2 years ago today we lost a young man by the name of Trayvon Martin..He was on his way home from the store when a racist man filled with hate and fearful of Black people ‘suspected‘ him of being ‘up to no good‘ because he was deemed to be out of place in the upscale neighborhood.
Disobeying police orders, George Zimmerman, a man with a criminal record and history of violence acting in the capacity of self appointed neighborhood watch captain, followed, this young brother and ultimately wound up killing him…
After Trayvon was killed that fateful night it took 44 days before Zimmerman was arrested and charged by a prosecuting team that for the most part did not want to try him and literally killed the concept of ‘justice’ during the trial. They brought their C and D game to the trial vs their ‘A’ game thus revealing to their world the same bias toward Black people that Zimmerman had.
We should never forget what happened to Trayvon who was not only killed by Zimmerman but also saw his character viciously assassinated by many who can’t stand the fact that with each passing day they are losing their power and the world they once oppressively ruled.
We should never forget that the parents of Trayvon Martin lost their son…There are few things in this world more painful then losing a child… Reflect on that for a minute…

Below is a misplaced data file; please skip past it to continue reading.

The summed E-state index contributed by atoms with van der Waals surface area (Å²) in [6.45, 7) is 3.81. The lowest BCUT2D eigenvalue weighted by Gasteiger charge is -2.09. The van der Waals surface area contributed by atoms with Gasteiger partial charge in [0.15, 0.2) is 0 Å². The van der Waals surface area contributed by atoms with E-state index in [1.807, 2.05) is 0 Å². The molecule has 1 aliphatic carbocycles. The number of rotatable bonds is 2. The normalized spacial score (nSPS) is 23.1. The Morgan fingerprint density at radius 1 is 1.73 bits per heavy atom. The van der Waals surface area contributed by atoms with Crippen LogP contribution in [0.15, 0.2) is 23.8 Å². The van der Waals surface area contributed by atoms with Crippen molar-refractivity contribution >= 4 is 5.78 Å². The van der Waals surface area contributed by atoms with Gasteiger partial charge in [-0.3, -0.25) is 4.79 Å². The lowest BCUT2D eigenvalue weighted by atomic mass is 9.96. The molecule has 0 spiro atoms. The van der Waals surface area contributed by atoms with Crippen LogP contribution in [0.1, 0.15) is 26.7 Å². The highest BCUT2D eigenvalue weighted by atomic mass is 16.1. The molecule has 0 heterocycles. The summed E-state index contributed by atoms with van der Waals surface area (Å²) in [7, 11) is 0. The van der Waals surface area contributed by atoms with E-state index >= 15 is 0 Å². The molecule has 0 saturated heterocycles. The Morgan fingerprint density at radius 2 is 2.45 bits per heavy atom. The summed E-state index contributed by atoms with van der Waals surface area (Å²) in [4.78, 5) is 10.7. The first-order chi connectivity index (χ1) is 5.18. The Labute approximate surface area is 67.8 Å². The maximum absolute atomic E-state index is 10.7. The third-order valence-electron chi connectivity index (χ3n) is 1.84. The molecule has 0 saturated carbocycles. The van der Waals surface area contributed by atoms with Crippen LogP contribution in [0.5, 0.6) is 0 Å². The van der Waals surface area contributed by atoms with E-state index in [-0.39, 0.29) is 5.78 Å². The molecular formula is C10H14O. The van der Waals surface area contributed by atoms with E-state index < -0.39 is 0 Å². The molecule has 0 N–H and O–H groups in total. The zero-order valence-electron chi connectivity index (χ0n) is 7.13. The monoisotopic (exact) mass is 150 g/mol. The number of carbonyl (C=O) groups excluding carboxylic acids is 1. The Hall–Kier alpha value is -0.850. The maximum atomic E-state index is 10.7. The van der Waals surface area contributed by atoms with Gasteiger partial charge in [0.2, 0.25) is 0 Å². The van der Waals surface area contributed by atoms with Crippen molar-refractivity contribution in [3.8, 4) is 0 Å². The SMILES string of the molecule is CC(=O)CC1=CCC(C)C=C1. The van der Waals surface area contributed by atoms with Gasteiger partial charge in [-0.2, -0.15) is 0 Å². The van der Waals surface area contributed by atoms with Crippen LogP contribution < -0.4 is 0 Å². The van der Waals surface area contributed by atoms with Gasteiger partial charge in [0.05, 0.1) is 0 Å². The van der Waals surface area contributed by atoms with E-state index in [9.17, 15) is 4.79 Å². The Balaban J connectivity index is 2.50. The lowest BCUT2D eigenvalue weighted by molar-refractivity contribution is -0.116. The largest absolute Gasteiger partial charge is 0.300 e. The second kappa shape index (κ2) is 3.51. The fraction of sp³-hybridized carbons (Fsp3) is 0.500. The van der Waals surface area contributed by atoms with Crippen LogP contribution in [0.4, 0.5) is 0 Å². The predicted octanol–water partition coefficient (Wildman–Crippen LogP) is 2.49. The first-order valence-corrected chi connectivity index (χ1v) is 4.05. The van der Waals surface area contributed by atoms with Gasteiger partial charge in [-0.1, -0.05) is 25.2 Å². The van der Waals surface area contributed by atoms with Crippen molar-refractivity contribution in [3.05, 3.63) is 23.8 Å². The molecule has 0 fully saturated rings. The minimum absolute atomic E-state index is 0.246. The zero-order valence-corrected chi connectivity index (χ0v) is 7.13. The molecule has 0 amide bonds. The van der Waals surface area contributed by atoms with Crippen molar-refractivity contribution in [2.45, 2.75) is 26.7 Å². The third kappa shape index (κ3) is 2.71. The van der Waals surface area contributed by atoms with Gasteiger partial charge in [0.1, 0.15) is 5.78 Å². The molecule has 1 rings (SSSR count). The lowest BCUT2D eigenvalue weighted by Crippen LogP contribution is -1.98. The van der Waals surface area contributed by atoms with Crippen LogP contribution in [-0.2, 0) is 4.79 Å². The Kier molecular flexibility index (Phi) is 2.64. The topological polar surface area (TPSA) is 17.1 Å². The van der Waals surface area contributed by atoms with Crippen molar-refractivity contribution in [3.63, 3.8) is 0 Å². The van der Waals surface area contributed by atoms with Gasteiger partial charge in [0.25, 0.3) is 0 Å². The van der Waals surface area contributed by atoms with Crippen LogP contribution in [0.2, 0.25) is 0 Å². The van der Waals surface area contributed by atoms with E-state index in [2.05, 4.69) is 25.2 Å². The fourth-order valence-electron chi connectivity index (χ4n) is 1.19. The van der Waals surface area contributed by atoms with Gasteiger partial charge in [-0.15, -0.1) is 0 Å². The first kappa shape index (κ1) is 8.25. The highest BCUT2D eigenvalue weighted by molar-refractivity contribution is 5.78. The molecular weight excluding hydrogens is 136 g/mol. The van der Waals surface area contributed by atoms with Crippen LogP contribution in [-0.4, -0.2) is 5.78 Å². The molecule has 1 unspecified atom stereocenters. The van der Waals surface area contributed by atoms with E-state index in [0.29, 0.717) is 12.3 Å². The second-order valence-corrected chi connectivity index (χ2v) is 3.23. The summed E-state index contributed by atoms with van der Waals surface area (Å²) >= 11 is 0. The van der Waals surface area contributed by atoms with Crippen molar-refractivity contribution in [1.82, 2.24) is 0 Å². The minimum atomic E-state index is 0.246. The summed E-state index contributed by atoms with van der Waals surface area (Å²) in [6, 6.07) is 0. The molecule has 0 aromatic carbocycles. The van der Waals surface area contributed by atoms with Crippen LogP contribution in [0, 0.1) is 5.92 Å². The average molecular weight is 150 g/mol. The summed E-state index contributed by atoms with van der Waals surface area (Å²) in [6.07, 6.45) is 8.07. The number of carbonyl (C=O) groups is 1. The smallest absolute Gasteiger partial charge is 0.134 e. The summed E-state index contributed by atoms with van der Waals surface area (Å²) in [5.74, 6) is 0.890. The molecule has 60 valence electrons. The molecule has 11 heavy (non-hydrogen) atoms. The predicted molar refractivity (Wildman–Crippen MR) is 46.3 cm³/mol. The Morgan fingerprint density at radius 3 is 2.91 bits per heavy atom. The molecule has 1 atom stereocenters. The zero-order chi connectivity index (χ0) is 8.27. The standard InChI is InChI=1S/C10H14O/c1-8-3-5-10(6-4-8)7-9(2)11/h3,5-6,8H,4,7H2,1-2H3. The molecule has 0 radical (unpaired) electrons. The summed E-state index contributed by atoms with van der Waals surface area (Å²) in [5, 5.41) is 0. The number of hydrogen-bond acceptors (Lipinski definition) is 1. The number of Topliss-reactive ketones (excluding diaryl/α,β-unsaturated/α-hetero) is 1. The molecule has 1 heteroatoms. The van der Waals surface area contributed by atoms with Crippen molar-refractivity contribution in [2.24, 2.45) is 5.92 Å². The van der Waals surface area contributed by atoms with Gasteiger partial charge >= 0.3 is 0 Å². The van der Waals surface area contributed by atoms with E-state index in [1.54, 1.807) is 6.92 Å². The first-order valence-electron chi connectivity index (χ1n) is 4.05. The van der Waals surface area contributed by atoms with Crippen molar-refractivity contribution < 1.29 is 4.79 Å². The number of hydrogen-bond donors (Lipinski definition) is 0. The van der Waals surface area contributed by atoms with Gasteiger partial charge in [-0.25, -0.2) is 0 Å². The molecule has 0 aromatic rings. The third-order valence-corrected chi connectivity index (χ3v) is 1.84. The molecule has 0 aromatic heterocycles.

As we reflect on Trayvon, let us also reflect on the sudden loss of Chokwe Lumumba, a true freedom fighter and the recently elected Mayor of Jackson, Mississippi. Lumumba throughout his life, stood and fought tirelessly for justice and was shining light in a sea of madness. His election while ignored by many political pundits had ignited the masses who were excited about his bold plans for Jackson (The Jackson Plan: A Struggle for Self-Determination, Participatory Democracy, and Economic Justice )and the upcoming conference in May called Jackson Rising. His loss was a heartbreak for many.
How will we honor their deaths? Will we stand for justice like Chokwe? Will we value life and love and respect each other so we don’t have any more Trayvons, meaning young people who die tragically before their time? Or will today be just like any other day in America where we capitulate to the social and political engineering efforts of corporate tyranny?
For those of who are older, it would be a big loss if we don’t teach our youth the lessons learned around Trayvon and the legacy of Chokwe. Today is a day for reflection. Tomorrow is when we make a commitment to move forward in honor of two who are now with the ancestors..